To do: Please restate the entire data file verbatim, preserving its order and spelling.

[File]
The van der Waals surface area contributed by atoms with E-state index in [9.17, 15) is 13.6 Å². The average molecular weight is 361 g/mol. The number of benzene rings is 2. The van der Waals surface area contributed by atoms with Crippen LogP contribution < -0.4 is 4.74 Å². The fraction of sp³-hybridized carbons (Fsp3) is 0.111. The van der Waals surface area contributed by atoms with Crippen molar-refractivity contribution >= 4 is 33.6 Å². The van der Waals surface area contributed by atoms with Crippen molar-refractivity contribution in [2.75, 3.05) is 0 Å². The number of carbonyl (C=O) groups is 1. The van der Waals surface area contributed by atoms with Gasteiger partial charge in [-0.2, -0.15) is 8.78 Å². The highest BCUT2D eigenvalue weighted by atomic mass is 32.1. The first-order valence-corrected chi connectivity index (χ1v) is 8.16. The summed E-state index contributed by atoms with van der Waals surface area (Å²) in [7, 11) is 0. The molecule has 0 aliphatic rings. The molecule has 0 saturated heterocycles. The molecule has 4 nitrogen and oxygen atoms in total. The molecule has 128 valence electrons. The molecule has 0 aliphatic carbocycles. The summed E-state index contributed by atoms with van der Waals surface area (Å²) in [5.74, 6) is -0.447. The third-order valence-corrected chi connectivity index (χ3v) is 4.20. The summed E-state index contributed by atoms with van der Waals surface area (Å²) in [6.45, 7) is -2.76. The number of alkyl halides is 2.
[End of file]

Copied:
The van der Waals surface area contributed by atoms with E-state index in [9.17, 15) is 13.6 Å². The average molecular weight is 361 g/mol. The number of benzene rings is 2. The van der Waals surface area contributed by atoms with Crippen LogP contribution < -0.4 is 4.74 Å². The fraction of sp³-hybridized carbons (Fsp3) is 0.111. The van der Waals surface area contributed by atoms with Crippen molar-refractivity contribution >= 4 is 33.6 Å². The van der Waals surface area contributed by atoms with Crippen molar-refractivity contribution in [2.75, 3.05) is 0 Å². The number of carbonyl (C=O) groups is 1. The van der Waals surface area contributed by atoms with Gasteiger partial charge in [-0.2, -0.15) is 8.78 Å². The highest BCUT2D eigenvalue weighted by atomic mass is 32.1. The first-order valence-corrected chi connectivity index (χ1v) is 8.16. The summed E-state index contributed by atoms with van der Waals surface area (Å²) in [7, 11) is 0. The molecule has 0 aliphatic rings. The molecule has 0 saturated heterocycles. The molecule has 4 nitrogen and oxygen atoms in total. The molecule has 128 valence electrons. The molecule has 0 aliphatic carbocycles. The summed E-state index contributed by atoms with van der Waals surface area (Å²) in [5.74, 6) is -0.447. The third-order valence-corrected chi connectivity index (χ3v) is 4.20. The summed E-state index contributed by atoms with van der Waals surface area (Å²) in [6.45, 7) is -2.76. The number of alkyl halides is 2.